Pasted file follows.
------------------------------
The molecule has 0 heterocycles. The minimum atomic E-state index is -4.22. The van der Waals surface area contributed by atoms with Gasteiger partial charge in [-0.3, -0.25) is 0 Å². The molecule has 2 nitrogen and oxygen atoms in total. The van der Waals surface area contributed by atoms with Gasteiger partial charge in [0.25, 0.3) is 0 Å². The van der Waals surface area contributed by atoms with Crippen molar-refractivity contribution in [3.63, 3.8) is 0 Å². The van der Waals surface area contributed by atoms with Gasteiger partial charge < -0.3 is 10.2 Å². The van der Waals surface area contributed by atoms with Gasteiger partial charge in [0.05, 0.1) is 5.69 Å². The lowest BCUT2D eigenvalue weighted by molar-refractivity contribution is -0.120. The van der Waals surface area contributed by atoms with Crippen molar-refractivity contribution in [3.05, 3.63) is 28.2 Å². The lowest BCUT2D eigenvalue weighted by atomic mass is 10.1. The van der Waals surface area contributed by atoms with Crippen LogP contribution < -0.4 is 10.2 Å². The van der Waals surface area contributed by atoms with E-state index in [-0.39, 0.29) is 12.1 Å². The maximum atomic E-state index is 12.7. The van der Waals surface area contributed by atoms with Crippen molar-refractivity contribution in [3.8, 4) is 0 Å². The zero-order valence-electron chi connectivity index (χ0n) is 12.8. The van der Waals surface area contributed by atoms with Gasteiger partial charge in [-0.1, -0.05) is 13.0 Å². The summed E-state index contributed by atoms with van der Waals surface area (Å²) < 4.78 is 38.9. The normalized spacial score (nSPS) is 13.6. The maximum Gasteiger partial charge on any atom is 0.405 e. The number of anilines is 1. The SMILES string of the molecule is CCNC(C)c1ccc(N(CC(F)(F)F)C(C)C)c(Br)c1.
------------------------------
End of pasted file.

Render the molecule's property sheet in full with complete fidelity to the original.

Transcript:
The molecule has 0 heterocycles. The minimum atomic E-state index is -4.22. The van der Waals surface area contributed by atoms with Gasteiger partial charge in [-0.3, -0.25) is 0 Å². The molecule has 2 nitrogen and oxygen atoms in total. The van der Waals surface area contributed by atoms with Gasteiger partial charge in [0.25, 0.3) is 0 Å². The van der Waals surface area contributed by atoms with Crippen molar-refractivity contribution in [3.63, 3.8) is 0 Å². The van der Waals surface area contributed by atoms with Gasteiger partial charge < -0.3 is 10.2 Å². The van der Waals surface area contributed by atoms with Gasteiger partial charge in [0.05, 0.1) is 5.69 Å². The lowest BCUT2D eigenvalue weighted by molar-refractivity contribution is -0.120. The van der Waals surface area contributed by atoms with Crippen molar-refractivity contribution in [3.05, 3.63) is 28.2 Å². The lowest BCUT2D eigenvalue weighted by atomic mass is 10.1. The van der Waals surface area contributed by atoms with Crippen LogP contribution < -0.4 is 10.2 Å². The van der Waals surface area contributed by atoms with E-state index in [-0.39, 0.29) is 12.1 Å². The maximum atomic E-state index is 12.7. The van der Waals surface area contributed by atoms with Crippen molar-refractivity contribution in [3.8, 4) is 0 Å². The zero-order valence-electron chi connectivity index (χ0n) is 12.8. The van der Waals surface area contributed by atoms with Gasteiger partial charge in [-0.1, -0.05) is 13.0 Å². The summed E-state index contributed by atoms with van der Waals surface area (Å²) < 4.78 is 38.9. The normalized spacial score (nSPS) is 13.6. The maximum Gasteiger partial charge on any atom is 0.405 e. The number of anilines is 1. The SMILES string of the molecule is CCNC(C)c1ccc(N(CC(F)(F)F)C(C)C)c(Br)c1.